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How dry powder techniques can overcome limitations in biologics development and delivery to broaden routes of administration and global accessibility.
There is a growing demand for biologics spurred by clinical success, favorable safety data, and the ability of biologics to target the underlying cause of disease. Progress in proteins, peptides, nucleic acids, vaccines, and monoclonal antibodies (mAbs) has allowed biologics to advance quickly, especially in recent years. According to an article in Molecules, 25% of new chemical entities approved by FDA between 2015 and 2019 were biologics (1). Perhaps the most striking recent example of the demand for biologics is the rapid scale-up and application of messenger RNA (mRNA) vaccines to treat COVID-19. Though progress has been swift, challenges have created barriers to global adoption due to complications related to formulation, thermostability, and drug delivery.
Biologics originate from living organisms, have large molecular weights, and generally cannot be chemically synthesized. This means they are vulnerable to the environment and require extreme care to formulate, manufacture, and store (2). As biologics are large molecules with primary, secondary, tertiary, and quaternary structures, they are also sensitive and expensive to produce (3). While biologics are conventionally delivered intravenously in liquid form, liquid formulations exhibit chemical and physical stability problems. Conversely, biologics formulated as a dry powder are more stable and are less prone to degradation, but drug manufacturers must consider shelf stability as well as which excipients and formulation conditions will enable a longer shelf life. Additionally, the chemical and physical properties of the final product must be considered during formulation to fit the route of administration.
This article explores technological innovations that could overcome challenges in formulation and the delivery of biologics—especially for respiratory diseases where inhaled drug delivery offers a significant advantage—to address the need for scale-up of biologics to benefit a broad range of patients.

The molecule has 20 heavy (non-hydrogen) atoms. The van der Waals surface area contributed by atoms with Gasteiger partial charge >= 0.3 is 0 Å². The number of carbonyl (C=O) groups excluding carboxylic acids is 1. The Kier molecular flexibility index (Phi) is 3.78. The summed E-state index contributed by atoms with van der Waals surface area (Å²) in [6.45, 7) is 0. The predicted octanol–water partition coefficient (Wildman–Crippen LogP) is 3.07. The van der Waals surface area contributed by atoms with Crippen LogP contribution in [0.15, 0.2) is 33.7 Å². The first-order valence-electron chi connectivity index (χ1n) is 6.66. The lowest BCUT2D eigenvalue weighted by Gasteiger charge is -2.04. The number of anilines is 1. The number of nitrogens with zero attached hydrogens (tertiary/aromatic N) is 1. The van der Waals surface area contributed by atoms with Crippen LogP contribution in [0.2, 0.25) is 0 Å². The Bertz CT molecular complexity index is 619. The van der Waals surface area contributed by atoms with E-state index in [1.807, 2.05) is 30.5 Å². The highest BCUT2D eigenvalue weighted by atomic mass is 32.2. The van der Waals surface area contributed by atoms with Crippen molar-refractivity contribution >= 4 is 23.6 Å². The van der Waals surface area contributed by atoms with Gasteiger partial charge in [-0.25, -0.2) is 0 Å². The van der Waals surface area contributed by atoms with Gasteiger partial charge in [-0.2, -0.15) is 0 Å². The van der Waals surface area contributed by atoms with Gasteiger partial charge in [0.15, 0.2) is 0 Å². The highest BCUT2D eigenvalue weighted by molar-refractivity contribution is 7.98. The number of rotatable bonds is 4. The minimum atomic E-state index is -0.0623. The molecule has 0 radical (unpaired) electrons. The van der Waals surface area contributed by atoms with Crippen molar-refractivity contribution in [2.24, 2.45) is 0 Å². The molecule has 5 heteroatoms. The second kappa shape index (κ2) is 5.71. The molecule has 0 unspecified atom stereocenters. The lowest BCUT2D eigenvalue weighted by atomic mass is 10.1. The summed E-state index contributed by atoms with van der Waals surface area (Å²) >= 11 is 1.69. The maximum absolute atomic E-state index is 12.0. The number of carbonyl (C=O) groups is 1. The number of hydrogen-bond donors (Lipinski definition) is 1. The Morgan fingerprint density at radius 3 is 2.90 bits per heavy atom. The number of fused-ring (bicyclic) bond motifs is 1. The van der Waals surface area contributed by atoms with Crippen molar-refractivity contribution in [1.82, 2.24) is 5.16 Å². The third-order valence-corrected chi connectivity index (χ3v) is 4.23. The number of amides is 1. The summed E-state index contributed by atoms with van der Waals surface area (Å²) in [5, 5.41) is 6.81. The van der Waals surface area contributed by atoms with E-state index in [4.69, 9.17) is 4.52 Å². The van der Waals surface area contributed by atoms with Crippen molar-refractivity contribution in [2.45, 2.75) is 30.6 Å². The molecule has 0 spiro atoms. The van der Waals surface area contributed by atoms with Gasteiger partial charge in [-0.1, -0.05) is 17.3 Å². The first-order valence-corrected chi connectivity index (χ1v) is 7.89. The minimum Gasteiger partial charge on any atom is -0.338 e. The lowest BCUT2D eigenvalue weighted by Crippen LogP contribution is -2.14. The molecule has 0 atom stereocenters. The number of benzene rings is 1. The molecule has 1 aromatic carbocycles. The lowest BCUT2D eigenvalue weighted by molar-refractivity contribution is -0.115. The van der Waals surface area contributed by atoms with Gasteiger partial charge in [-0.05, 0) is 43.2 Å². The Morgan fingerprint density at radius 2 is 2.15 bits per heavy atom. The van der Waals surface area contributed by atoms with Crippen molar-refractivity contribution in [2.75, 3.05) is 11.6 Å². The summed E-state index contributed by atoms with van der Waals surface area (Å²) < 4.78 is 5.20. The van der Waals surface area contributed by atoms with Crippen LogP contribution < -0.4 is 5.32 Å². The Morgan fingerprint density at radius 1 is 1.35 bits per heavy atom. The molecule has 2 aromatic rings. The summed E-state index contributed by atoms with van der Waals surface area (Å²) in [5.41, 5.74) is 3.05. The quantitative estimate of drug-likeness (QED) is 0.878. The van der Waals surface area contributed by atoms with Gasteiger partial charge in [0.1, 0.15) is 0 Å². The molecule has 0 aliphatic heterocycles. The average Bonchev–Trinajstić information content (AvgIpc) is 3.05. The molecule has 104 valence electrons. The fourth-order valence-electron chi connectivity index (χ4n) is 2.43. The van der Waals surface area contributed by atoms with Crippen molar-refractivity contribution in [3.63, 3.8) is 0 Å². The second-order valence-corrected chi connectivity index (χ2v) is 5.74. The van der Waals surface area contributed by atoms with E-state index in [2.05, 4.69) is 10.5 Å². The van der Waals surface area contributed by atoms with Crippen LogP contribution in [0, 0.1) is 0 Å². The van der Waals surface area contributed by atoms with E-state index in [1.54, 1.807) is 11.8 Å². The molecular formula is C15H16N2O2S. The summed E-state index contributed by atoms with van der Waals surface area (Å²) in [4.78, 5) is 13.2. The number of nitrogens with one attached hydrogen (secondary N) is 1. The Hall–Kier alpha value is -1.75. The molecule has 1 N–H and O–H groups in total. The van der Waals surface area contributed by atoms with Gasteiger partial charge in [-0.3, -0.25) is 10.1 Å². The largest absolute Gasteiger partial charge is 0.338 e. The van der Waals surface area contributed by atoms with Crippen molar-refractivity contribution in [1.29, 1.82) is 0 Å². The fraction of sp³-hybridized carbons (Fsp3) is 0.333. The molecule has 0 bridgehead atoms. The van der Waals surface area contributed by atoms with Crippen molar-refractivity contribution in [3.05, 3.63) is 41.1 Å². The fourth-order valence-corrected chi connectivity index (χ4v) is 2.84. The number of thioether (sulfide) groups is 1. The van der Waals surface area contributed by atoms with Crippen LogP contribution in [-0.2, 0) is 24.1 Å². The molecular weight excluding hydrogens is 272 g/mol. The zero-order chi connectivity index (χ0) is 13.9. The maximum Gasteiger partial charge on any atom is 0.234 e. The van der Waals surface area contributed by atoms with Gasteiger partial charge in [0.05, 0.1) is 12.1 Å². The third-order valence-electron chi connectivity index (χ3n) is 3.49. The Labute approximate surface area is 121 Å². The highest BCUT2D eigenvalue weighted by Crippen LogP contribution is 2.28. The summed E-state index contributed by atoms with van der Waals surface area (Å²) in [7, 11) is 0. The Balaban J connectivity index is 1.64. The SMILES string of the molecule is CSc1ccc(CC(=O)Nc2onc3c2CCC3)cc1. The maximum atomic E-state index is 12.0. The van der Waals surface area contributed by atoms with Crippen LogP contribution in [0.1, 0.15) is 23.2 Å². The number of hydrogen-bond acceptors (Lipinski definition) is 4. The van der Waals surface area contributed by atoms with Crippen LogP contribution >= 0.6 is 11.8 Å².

A major issue for respiratory and lung conditions treated via oral therapies is that a lower amount of drug reaches the lung with a higher amount delivered systemically, which can reduce effectiveness and lead to potentially life-threatening toxicities. Vaccines are one example of a biologic that when delivered directly to the respiratory system, rather than through systemic injections, can offer significant advantages and sidestep challenges of oral delivery. The lungs have a large surface area and thin peripheral epithelium, so the administration of vaccines directly to this area allows for faster onset of action (4). Additionally, vaccines administered by inhalation directly into the respiratory system can stimulate the mucosal membrane surface, an advantage for immunity as it triggers the memory T-cell immune response at the site of infection, which can allow for quicker neutralization of the virus and serve as a prevention strategy for infectious diseases (5).
While delivery of respiratory drugs, including vaccines, is a potential route to overcoming the challenges of oral delivery, vaccine formulation has its own challenges and requires appropriate development, manufacturing, distribution, and storage considerations. While vaccines are commonly refrigerated between 2–8 ˚C, they should ideally be stored at ambient temperatures with a long shelf life to reduce cost for both storage and distribution (6). Sensitive vaccines, such as mRNA vaccines, require even colder temperatures to preserve activity. However, vaccines in liquid form cannot be frozen, as this process induces stress to the mixture and can cause irreversible changes to protein shape and therefore function (6). Common vaccine adjuvants, such as aluminum salts, also cannot be frozen and require expensive cold chain storage for distribution (7,8). Excipients and other stabilizers can improve the stability of liquid vaccines, but reformulation via dry powders offers a more elegant solution.